According to Alex Hayes, “Thinking was literally distributed across the caves of Lascaux, for example. Was it distributed without translation or mutation? Of course not, but it was distributed nonetheless” (link courtesy of Stephen Downes).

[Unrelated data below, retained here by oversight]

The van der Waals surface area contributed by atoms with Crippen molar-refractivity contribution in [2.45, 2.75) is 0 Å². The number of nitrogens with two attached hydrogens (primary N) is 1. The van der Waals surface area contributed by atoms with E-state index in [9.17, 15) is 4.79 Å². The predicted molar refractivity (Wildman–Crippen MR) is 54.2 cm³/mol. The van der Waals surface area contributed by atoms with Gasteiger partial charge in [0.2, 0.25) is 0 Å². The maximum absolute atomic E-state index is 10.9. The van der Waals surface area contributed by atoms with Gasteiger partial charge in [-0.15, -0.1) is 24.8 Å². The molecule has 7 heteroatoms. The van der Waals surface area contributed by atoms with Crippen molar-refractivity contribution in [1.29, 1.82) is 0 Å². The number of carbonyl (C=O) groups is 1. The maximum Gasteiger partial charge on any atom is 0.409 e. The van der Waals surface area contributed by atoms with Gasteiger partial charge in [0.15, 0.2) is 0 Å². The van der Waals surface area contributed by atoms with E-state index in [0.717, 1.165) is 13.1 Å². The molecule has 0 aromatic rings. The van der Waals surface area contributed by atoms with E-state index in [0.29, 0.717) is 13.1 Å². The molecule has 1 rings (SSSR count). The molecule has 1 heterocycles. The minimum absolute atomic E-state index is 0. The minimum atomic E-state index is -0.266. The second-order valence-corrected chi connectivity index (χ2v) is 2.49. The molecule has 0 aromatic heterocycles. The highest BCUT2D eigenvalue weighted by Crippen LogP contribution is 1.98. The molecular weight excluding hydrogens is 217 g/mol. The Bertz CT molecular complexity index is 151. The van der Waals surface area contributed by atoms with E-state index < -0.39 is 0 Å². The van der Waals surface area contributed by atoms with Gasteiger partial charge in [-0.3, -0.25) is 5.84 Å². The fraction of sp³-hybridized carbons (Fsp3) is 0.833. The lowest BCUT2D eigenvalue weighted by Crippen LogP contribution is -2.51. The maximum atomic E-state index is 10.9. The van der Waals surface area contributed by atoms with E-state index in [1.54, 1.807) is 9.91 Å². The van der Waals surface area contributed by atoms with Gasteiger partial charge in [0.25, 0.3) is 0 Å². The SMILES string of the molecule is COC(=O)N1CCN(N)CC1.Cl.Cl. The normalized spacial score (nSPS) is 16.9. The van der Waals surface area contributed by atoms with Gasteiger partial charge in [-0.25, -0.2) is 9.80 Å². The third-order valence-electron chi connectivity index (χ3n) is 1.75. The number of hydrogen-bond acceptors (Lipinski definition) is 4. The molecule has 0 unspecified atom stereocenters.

Just out of curiosity, in what sense does the knowledge that the paintings entail exist in a state sufficiently distinct from the paintings, and sufficiently clearly delimited, that it makes sense to submit that the paintings constitute a translation or mutation of the (untranslated, un-mutated) knowledge? I’m not arguing that there’s no such thing as knowledge or any comparably overblown claim — but I’m wondering what stake we have in reserving a sphere of “knowledge” that’s not inflected by its representations. If we grant (as I insist) that action is a mode of meaning and interpretation, do our enacted interpretive gestures also “mutate” knowledge? If so, what do we know about un-mutated, pure knowledge — and how can we know it apart from the mutagenic effects of words, actions, and other interpretive representations? (And how does the verb “know” work in the previous sentence?)